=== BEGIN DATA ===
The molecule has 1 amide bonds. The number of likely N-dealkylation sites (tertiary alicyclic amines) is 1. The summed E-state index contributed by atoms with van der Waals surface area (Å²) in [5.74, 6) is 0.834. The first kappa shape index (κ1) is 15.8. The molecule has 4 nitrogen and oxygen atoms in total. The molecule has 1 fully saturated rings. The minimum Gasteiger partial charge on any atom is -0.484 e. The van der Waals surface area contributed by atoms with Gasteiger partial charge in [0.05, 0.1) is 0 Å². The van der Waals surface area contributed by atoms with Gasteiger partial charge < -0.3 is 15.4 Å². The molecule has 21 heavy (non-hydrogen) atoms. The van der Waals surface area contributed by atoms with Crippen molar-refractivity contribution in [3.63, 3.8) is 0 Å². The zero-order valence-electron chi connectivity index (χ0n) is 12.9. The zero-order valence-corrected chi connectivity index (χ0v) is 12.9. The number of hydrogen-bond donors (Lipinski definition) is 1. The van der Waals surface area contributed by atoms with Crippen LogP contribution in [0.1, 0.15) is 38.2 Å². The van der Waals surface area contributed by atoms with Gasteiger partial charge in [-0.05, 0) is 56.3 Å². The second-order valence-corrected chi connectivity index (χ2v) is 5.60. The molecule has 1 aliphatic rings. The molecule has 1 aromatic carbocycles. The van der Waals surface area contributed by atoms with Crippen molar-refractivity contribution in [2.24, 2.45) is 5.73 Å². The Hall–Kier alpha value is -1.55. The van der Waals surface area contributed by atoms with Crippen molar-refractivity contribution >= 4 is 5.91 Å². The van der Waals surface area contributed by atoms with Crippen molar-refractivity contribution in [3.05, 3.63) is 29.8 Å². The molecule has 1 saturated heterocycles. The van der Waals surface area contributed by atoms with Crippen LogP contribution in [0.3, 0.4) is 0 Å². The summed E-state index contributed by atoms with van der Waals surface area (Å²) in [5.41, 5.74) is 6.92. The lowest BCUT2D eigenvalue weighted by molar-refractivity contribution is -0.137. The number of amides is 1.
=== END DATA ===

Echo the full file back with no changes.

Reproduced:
The molecule has 1 amide bonds. The number of likely N-dealkylation sites (tertiary alicyclic amines) is 1. The summed E-state index contributed by atoms with van der Waals surface area (Å²) in [5.74, 6) is 0.834. The first kappa shape index (κ1) is 15.8. The molecule has 4 nitrogen and oxygen atoms in total. The molecule has 1 fully saturated rings. The minimum Gasteiger partial charge on any atom is -0.484 e. The van der Waals surface area contributed by atoms with Gasteiger partial charge in [0.05, 0.1) is 0 Å². The van der Waals surface area contributed by atoms with Gasteiger partial charge < -0.3 is 15.4 Å². The molecule has 21 heavy (non-hydrogen) atoms. The van der Waals surface area contributed by atoms with Crippen molar-refractivity contribution in [3.63, 3.8) is 0 Å². The zero-order valence-electron chi connectivity index (χ0n) is 12.9. The zero-order valence-corrected chi connectivity index (χ0v) is 12.9. The number of hydrogen-bond donors (Lipinski definition) is 1. The van der Waals surface area contributed by atoms with Crippen LogP contribution in [0.1, 0.15) is 38.2 Å². The van der Waals surface area contributed by atoms with Gasteiger partial charge in [-0.05, 0) is 56.3 Å². The second-order valence-corrected chi connectivity index (χ2v) is 5.60. The molecule has 1 aliphatic rings. The molecule has 1 aromatic carbocycles. The van der Waals surface area contributed by atoms with Crippen molar-refractivity contribution in [2.24, 2.45) is 5.73 Å². The Hall–Kier alpha value is -1.55. The van der Waals surface area contributed by atoms with Crippen molar-refractivity contribution >= 4 is 5.91 Å². The van der Waals surface area contributed by atoms with Crippen molar-refractivity contribution in [3.05, 3.63) is 29.8 Å². The molecule has 1 saturated heterocycles. The van der Waals surface area contributed by atoms with Crippen LogP contribution in [0.3, 0.4) is 0 Å². The summed E-state index contributed by atoms with van der Waals surface area (Å²) in [5.41, 5.74) is 6.92. The lowest BCUT2D eigenvalue weighted by molar-refractivity contribution is -0.137. The number of amides is 1.